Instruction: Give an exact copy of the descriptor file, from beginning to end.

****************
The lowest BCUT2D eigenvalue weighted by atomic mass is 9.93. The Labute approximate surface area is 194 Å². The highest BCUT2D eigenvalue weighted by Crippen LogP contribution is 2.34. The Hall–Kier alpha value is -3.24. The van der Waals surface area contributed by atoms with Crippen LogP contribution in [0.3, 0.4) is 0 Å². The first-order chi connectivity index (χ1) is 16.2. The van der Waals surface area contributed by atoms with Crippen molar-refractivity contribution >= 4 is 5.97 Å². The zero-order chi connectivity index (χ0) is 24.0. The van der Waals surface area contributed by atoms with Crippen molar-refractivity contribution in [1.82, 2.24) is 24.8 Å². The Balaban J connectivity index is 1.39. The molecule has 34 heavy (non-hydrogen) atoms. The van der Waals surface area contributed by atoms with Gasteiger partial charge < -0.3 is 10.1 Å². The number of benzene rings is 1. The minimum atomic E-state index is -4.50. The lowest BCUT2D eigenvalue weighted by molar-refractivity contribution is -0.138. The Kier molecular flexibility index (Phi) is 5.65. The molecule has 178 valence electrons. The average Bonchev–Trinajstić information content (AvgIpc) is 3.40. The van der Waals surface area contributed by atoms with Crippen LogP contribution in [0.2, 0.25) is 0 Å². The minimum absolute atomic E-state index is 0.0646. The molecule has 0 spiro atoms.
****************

The lowest BCUT2D eigenvalue weighted by atomic mass is 9.93. The Labute approximate surface area is 194 Å². The highest BCUT2D eigenvalue weighted by Crippen LogP contribution is 2.34. The Hall–Kier alpha value is -3.24. The van der Waals surface area contributed by atoms with Crippen LogP contribution in [0.3, 0.4) is 0 Å². The first-order chi connectivity index (χ1) is 16.2. The van der Waals surface area contributed by atoms with Crippen molar-refractivity contribution >= 4 is 5.97 Å². The zero-order chi connectivity index (χ0) is 24.0. The van der Waals surface area contributed by atoms with Crippen molar-refractivity contribution in [1.82, 2.24) is 24.8 Å². The Balaban J connectivity index is 1.39. The molecule has 34 heavy (non-hydrogen) atoms. The van der Waals surface area contributed by atoms with Gasteiger partial charge < -0.3 is 10.1 Å². The number of benzene rings is 1. The minimum atomic E-state index is -4.50. The lowest BCUT2D eigenvalue weighted by molar-refractivity contribution is -0.138. The Kier molecular flexibility index (Phi) is 5.65. The molecule has 178 valence electrons. The average Bonchev–Trinajstić information content (AvgIpc) is 3.40. The van der Waals surface area contributed by atoms with Crippen LogP contribution in [0.2, 0.25) is 0 Å². The minimum absolute atomic E-state index is 0.0646. The molecule has 0 spiro atoms.